In late May, the leader of a Darfur rebel group, Khalil Ibrahim, was denied entry into Chad — a country that has long been a host for Ibrahim’s rebel forces. In an e-mail interview, Roland Marchal, research fellow at the Center for International Studies and Resarch (CERI), explains the current state of Chad-Sudan relations.
WPR: What is the current state of Chad-Sudan relations?
Roland Marchal: An armed peace. To a certain extent, we are back to the pre-2005 situation when Chadian President Idriss Deby and Sudanese President Omar al-Bashir were cooperating to secure their common borders and consolidate their regimes. The added value of that situation was then, and is now again, warmer relations with France. Nevertheless, throughout the last five years, Khartoum and N’djamena have provided support to insurgent groups, though the reasons for this support were different.
The improvement in relations between the two countries is therefore both real and fragile. Both regimes need it, but the underlying crises that triggered the end of their friendship in 2005 are not solved, only frozen. The Darfur conflict, with all its transnational dimensions, is yet to be resolved, and there remains a long way to go before it is. In Chad, governance issues and the question of how the succession of Idriss Deby will be organized are still creating dissension among the elites, as well as deep political tensions.
WPR: What is the significance of Chad’s decision to refuse entry to Khalil Ibrahim?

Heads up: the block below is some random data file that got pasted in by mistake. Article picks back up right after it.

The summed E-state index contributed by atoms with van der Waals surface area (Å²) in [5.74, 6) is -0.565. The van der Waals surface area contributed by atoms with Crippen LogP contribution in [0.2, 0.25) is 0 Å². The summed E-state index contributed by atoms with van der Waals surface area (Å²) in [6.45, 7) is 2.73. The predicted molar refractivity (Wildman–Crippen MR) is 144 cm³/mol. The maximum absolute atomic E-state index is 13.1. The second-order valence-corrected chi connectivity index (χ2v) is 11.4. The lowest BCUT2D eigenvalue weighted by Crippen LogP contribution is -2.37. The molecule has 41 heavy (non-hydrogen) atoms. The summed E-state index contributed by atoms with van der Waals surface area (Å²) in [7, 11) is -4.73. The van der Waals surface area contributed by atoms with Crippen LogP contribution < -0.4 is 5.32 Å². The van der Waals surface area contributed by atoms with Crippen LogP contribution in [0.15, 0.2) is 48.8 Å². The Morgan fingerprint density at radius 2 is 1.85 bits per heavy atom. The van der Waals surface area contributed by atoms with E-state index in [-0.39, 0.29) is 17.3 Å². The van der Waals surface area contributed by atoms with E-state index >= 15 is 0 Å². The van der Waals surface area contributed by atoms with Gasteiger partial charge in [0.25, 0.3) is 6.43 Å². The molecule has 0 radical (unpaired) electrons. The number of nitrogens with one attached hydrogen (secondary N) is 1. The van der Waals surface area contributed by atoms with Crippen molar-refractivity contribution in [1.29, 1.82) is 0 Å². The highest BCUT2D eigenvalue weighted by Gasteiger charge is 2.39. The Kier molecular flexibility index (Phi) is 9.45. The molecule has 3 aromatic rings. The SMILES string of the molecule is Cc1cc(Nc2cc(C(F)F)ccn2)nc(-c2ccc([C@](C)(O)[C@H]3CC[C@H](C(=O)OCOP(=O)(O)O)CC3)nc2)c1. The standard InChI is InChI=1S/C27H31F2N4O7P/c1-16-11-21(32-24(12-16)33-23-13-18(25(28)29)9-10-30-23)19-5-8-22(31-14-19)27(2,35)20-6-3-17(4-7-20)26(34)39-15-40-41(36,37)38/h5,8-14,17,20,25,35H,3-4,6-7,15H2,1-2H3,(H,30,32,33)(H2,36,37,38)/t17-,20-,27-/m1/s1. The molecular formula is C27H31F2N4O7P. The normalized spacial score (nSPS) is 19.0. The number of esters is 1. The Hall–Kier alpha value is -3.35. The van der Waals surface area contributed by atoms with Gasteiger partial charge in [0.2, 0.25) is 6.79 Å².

Marchal: Without entering into a discussion of intra-Zaghawa politics (Zaghawa is the common ethnic group of both Khalil Ibrahim and Idriss Deby), one can say that after Deby came to power in December 1990, he was strong enough to address all challenges raised by his kinsmen in the border area. But Khalil Ibrahim, because of his family links and political skills, never accepted being under Deby. When in 2005 the two leaders found a modus vivendi, it was on an equal footing. Ibrahim defended Deby for reasons having to do with his own interests, not because of any sympathy for the Chadian ruler. Likewise, Deby never liked the ambitious Ibrahim, but knew that Ibrahim was a major concern in Khartoum.
Now, although Khartoum and N’djamena have mended their relations, Ibrahim clearly remains a casus belli. Indeed, Ibrahim refused to endorse a mediation that Deby proposed earlier this year, and now he is paying the price. By refusing entry to Ibrahim, Deby shows his commitment to the deal with Khartoum and reasserts his role as the most powerful Zaghawa figure. This attitude leaves open the question of how Chadian Zaghawas view this development. It is likely that tensions are high, including in the inner circles of N’Djamena.
WPR: What effect is this shift likely to have on the broader regional conflicts on the Chad-Sudan border?
Marchal: As the Europeans learned at their own expenses, the situation in eastern Chad reflected more the weak governance in Chad and the transformation of some insurgents into “highway bandits” than a proxy war between Khartoum and N’Djamena. Without a strong political will on both sides, nothing will change, as governance on both sides of the border has either retreated or taken on a strictly military form. This can hardly provide a sense of security for large sections of the population that remain vulnerable.